blue cobra wrote:
Could someone please explain the wye and delta arrangements? They seem common on old Circuit Lab tests. Even if they are not those specific arrangements, I'm very insure of how to go about solving for things like that. A fine example would be in Section 2 of this test
, the answer key for which can be found here
. I have no idea how they got those answers. I'm also very unsure about questions about voltages between terminals. Any help in these areas would be appreciated.
And there aren't going to be capacitors in this event, are there?
Wye and Delta generally refer to a three-terminal connection of resistors. In the Wye arrangement, you have three resistors that tie together at a central point. The path between any two terminals takes you through two resistors in series.
The Delta arrangement has resistors directly between adjacent terminals. Now you want to think about the paths between the two terminals you are testing. There are two paths in parallel - one that takes you through the resistor between the two, and one that takes you through the other two resistors in series. Thus, apply the series and parallel methods of calculating your resistance to get your result.
This is a pretty good explanation of the different configurations.http://www.play-hookey.com/dc_theory/delta_wye.html
You can apply this to problems like those in the test you linked. For example, let's look at Section 2, Problem 1. What are the paths from A to B? There is the simple direct path through R1, at a resistance of 5k. Then there is the path from B to C and then C to A and C to D to A (the Delta configuration). So let's break that down.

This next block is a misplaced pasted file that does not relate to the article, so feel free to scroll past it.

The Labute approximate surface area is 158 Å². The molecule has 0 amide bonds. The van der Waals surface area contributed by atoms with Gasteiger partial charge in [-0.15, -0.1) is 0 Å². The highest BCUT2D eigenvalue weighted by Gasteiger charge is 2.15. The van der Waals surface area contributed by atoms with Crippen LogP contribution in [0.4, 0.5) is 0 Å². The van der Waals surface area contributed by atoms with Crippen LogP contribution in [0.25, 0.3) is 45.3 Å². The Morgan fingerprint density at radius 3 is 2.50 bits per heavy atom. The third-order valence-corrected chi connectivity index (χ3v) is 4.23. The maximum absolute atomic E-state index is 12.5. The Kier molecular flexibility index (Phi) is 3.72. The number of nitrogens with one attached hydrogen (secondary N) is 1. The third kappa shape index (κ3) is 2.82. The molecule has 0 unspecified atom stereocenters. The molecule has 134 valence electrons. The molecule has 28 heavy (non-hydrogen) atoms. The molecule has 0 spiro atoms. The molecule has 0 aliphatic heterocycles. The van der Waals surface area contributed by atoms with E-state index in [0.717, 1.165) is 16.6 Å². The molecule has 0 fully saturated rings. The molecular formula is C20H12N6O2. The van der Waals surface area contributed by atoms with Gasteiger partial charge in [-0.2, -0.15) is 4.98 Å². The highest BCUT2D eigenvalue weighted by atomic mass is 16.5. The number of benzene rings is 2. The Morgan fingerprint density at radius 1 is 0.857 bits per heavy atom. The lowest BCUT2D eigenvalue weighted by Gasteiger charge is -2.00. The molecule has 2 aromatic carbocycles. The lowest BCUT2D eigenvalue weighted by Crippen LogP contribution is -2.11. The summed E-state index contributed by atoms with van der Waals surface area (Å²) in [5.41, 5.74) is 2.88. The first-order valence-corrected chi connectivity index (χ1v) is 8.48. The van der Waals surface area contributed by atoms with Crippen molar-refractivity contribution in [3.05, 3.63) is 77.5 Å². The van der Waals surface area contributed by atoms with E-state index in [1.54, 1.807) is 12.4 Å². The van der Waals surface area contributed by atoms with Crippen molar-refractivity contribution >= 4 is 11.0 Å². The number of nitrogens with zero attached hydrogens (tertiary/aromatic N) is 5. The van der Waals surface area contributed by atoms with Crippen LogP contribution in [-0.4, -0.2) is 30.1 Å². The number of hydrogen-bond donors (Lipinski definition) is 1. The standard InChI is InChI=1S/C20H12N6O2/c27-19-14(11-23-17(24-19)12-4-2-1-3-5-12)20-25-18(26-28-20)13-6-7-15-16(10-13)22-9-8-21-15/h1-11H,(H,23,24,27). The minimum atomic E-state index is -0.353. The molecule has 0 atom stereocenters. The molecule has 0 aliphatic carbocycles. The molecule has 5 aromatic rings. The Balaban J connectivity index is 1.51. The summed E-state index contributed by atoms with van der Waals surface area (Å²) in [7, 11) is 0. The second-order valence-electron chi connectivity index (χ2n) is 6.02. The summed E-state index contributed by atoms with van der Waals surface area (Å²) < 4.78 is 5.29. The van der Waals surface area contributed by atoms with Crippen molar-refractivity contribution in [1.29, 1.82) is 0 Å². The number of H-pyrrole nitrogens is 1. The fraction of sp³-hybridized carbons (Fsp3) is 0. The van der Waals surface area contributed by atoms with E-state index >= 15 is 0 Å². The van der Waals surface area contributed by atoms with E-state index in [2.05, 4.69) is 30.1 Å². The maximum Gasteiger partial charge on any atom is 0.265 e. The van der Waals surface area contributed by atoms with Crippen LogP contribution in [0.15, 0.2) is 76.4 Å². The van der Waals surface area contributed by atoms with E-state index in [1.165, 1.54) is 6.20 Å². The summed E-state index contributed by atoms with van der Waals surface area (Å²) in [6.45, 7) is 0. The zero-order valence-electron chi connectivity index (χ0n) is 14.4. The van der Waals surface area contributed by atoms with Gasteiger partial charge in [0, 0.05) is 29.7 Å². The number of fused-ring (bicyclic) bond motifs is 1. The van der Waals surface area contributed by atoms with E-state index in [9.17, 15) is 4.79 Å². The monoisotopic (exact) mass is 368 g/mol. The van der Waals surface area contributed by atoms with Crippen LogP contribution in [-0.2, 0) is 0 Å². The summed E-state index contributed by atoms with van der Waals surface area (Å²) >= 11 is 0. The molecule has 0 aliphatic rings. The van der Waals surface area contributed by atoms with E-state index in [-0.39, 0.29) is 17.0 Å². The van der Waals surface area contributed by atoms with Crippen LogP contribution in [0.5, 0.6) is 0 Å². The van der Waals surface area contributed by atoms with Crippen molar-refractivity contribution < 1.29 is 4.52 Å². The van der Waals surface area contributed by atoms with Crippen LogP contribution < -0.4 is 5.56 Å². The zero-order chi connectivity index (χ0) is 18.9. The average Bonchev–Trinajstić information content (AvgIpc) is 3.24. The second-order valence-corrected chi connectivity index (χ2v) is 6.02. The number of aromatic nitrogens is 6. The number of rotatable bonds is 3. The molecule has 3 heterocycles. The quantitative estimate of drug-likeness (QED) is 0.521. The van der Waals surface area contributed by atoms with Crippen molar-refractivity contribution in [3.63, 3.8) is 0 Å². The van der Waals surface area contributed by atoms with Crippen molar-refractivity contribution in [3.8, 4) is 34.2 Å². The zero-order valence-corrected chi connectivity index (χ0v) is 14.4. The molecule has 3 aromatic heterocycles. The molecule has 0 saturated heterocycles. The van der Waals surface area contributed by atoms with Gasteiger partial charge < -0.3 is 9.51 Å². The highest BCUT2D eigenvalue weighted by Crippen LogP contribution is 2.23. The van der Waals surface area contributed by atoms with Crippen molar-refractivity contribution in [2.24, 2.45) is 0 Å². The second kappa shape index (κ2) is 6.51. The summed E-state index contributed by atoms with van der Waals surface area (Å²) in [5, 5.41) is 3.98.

What is the resistance between points C and A? This is the delta configuration, we further break it down and ask what the paths for current are. We get through R5 (25k) and the series of R2 and R3 (15k + 20k = 35k). So the resistance between C and A is the parallel resistance of 25k and 35k = (25k*35k)/(25k+35k) = 14.58k.
Now we want the resistance between B and A through the "long" path. That's simple - it's a series of R4 plus the delta arrangement, which we found to be 14.58k. So it equals 10k + 14.58k = 24.58k.
Now we've established the resistances of our two parallel paths from A to B. They are 5k, through R1, and 24.58k, going the other way. The parallel resistance then is (5*24.58)/(5+24.58) = 4.15k, which checks out with the answer key.
You would use the same method to calculate the resistance across AD, BC, and CD. AC would be a tad different - but the same principles still apply.
You have not two, but three paths for the current between AC - directly across R5, and through the two other branches, R1+R4 and R2+R3. So let's find the resistance of those branches, which is done by simply adding the resistors as they are in series. R2+R3 = 15k + 20k = 35k and R1+R4 = 5k+10k = 15k. Now we have three resistances in parallel - 25k (R5), 35k, and 15k. The parallel resistance is 1/(1/25+1/35+1/15) = 7.39k, also consistent with the answer key.
For questions 5 and 6, if R2 is shorted, just assume it's not there. Calculate BC as earlier but don't add R2 to R3, as it's shorted - R3 will be the only resistance through that "branch". If R1 is open, no current will flow across it, so the R1-R4 branch will not be part of the circuit - thus just calculate the Delta of C-D and C-A-D.
To calculate voltages, apply Ohm's and Kirchoff's Laws. You have resistance. Know that for each parallel branch, voltage is constant (thus the total voltage flows down each branch). In series, you know that current is constant, so calculate current for the total resistance of that branch (add the series resistors together). That current is the current through each resistor in series in the branch. Once you get resistance and current in a resistor, you can apply Ohm's Law and solve for voltage.